Stan (28:00):
Just I'm going to recap for our listeners here, you know, taking from start to finish in this podcast, you know, everything that Cardie said, because there was so much meat in this podcast that when you're starting a business, right, you really need to surround yourself with some good advisors, right? Your vendors, accounting, legal, marketing, consulting. You want to be open to understanding, you know, the market you're in what those competitors or peers are doing for success and follow that strategy. And then as Cardie mentioned, once the business takes off really invest in your salespeople, right? So the business owner always is the major investor and salesperson. And he's got all the skin in the game, but then he has to build his team out of other salespeople and provide the right incentives and the right infrastructure, whether that be support staff, technology, software, et cetera you know, and then Cardie took us a little more along as the business succeeds over the years or decades, you know, what is the end game strategy, is it to acquire and continue to grow, or is it to look to become a seller? And I think I want to point out here, Cardie mentioned, think about that well ahead of time, you don't want to react just in a bad cycle or a bad couple of years and bail. You want to try and hit your peak and then, you know, think about doing it, you know, maybe well before 65 and retirement age, maybe you stay on for two to five years in the runoff and you probably make the most money that way on the buyout and the additional sales that, that may be incorporated into that contract. Along the way, if you can pick up some real estate, put it in your personal portfolio build that personal balance sheet as well as the corporate balance sheet. And that's always going to be a successful move. And I mean, there, you have it folks Cardie took you from you know, being a 17 year old and and just getting you know, talk about ROI Cardie here for a second. Caitlin just got her license yesterday. So I was thinking, I'm asking them, what is my ROI on that investment? And boy, it, I think it does become an expense, but you know that very well.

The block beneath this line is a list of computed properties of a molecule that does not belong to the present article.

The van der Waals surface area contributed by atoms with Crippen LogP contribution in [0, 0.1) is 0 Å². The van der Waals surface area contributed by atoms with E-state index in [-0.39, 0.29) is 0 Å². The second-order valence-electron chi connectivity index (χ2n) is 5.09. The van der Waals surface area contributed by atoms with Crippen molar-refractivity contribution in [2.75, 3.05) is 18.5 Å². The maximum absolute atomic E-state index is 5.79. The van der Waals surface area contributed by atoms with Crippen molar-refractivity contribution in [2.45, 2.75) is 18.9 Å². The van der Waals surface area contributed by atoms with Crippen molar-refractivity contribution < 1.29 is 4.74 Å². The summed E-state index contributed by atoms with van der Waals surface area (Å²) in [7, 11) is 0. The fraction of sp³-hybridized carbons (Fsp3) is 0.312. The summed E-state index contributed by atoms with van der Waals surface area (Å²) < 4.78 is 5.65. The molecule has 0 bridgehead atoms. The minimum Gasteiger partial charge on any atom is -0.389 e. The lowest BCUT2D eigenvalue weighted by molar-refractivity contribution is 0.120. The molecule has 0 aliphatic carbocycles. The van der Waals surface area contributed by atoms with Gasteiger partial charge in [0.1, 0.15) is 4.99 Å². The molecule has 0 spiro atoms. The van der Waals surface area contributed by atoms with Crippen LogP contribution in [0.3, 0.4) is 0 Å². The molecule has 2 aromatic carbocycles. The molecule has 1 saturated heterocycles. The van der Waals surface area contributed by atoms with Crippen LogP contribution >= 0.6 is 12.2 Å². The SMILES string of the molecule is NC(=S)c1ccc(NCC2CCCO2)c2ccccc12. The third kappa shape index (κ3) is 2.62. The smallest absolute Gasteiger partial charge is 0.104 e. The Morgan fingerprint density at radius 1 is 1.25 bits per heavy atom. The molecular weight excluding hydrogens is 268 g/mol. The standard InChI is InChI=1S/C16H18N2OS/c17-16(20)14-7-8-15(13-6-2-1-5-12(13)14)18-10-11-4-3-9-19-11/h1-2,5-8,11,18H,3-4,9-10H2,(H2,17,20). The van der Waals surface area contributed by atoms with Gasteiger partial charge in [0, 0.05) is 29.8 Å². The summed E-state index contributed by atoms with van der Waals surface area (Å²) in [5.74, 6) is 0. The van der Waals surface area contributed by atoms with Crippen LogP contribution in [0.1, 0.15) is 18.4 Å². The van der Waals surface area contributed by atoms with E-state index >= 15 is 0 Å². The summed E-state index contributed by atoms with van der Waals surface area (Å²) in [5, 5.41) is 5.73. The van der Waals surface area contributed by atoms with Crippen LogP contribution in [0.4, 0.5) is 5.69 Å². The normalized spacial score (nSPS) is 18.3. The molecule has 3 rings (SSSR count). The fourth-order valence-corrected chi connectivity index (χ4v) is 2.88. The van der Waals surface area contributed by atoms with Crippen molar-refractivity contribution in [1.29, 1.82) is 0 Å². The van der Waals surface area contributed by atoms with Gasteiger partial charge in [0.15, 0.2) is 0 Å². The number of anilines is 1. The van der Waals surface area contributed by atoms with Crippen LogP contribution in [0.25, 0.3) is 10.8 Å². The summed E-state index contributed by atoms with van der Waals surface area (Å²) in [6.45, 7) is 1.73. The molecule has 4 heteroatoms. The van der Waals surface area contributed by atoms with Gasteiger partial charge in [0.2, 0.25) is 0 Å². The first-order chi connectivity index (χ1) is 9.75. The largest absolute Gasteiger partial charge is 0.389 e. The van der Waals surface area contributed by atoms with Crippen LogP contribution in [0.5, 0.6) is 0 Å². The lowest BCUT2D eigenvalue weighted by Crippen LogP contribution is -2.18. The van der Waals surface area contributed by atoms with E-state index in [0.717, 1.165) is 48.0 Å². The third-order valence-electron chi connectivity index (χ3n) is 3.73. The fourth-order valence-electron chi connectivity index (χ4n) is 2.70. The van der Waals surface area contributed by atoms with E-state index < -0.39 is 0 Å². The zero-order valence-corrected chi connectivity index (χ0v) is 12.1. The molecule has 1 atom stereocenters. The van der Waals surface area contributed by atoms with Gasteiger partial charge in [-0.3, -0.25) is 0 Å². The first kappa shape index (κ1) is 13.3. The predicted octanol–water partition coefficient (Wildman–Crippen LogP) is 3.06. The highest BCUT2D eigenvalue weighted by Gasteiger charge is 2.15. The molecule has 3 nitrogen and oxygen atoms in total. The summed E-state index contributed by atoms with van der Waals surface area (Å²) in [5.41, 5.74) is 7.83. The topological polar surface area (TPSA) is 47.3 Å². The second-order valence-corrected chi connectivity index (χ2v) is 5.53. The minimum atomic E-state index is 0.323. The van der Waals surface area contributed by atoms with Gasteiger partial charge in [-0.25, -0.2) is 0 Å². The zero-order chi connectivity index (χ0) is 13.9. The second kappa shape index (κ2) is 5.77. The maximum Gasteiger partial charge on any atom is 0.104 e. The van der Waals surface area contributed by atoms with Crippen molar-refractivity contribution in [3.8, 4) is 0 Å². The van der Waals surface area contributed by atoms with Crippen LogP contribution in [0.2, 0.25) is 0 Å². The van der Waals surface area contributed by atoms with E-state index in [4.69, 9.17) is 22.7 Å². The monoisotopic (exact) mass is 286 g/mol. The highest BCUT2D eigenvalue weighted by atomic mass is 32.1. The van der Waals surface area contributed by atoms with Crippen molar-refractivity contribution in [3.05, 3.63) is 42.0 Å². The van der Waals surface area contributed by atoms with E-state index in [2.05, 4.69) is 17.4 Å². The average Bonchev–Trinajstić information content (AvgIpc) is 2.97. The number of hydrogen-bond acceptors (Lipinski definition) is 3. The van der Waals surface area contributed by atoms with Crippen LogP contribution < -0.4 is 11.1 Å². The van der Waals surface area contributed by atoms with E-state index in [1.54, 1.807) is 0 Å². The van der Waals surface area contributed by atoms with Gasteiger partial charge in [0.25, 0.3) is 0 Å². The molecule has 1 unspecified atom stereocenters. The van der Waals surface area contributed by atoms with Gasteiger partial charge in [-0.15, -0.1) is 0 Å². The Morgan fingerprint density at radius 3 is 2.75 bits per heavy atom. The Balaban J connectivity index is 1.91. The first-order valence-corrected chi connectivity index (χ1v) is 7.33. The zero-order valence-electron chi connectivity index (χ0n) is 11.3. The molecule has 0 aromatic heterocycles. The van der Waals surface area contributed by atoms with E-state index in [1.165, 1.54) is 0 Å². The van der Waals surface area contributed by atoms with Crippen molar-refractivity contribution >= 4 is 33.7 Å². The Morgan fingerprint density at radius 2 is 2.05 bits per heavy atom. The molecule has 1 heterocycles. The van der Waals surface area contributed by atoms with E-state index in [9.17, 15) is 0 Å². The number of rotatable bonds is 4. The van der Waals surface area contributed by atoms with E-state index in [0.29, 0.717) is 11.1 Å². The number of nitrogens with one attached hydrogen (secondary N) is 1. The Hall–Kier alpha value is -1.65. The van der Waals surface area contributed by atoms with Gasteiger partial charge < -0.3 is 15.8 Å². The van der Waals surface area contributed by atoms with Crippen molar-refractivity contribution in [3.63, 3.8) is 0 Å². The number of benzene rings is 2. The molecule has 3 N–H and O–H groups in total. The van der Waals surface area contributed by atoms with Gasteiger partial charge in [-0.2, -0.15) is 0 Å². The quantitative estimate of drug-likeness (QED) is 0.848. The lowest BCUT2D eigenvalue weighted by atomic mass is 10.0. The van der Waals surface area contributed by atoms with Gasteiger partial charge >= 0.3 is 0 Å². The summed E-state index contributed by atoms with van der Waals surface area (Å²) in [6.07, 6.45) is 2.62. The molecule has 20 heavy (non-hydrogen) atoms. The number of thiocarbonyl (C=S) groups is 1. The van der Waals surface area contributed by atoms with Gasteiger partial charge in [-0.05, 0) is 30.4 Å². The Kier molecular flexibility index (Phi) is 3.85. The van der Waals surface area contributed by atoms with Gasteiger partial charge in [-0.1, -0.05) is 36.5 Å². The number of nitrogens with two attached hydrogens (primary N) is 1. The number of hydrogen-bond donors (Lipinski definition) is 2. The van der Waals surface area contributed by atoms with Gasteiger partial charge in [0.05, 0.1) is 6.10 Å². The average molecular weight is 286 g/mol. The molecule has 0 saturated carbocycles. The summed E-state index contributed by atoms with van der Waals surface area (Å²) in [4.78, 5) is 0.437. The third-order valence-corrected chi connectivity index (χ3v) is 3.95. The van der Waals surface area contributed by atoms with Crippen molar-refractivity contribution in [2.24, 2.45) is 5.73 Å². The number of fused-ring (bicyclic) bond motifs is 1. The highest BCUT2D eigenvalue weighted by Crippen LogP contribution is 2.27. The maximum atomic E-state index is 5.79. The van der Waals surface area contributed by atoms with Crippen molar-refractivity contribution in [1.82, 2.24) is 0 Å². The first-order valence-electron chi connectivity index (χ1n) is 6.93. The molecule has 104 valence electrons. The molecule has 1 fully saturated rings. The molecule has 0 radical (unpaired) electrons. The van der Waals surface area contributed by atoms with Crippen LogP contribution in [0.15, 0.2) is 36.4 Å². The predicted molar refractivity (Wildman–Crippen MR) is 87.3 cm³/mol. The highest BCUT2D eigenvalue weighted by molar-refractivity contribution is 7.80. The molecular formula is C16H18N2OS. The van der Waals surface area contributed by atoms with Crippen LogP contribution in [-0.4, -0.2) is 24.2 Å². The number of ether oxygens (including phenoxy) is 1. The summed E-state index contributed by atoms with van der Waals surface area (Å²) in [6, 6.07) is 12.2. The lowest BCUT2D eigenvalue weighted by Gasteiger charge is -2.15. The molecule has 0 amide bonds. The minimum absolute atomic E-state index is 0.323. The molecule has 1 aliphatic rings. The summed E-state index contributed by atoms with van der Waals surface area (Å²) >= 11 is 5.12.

Cardie (30:21):
That goes off the chart that doesn't count.

Stan (30:25):
Yeah. The editor might have to say, well, wait a minute, everybody's got to invest in their kids, win, lose, or draw. But you know, you've presented so many strategies for us to focus on not only on a macro, but a micro level. And I'm definitely going to have you back, buddy, because we didn't scratch the surface on digging deep into some of these other topics and I'm going to keep picking that brain, but I really want to thank you and all of our listeners out there. Thank you Cardie for joining Secret Sauce 365, the podcast where we give you answers business owners question every day.

Cardie (31:01):
Thank you, Stan. Have a grip.

Stan (31:03):
You too, buddy. We'll talk to you soon.

Conclusion (31:07):
Thank you for listening to another episode of Secret Sauce 365. Your feedback is how we grow, so please leave us a rating and review on your favorite platform and if you want access to even more great information, go to secretsauce365.com.

We Proudly Feature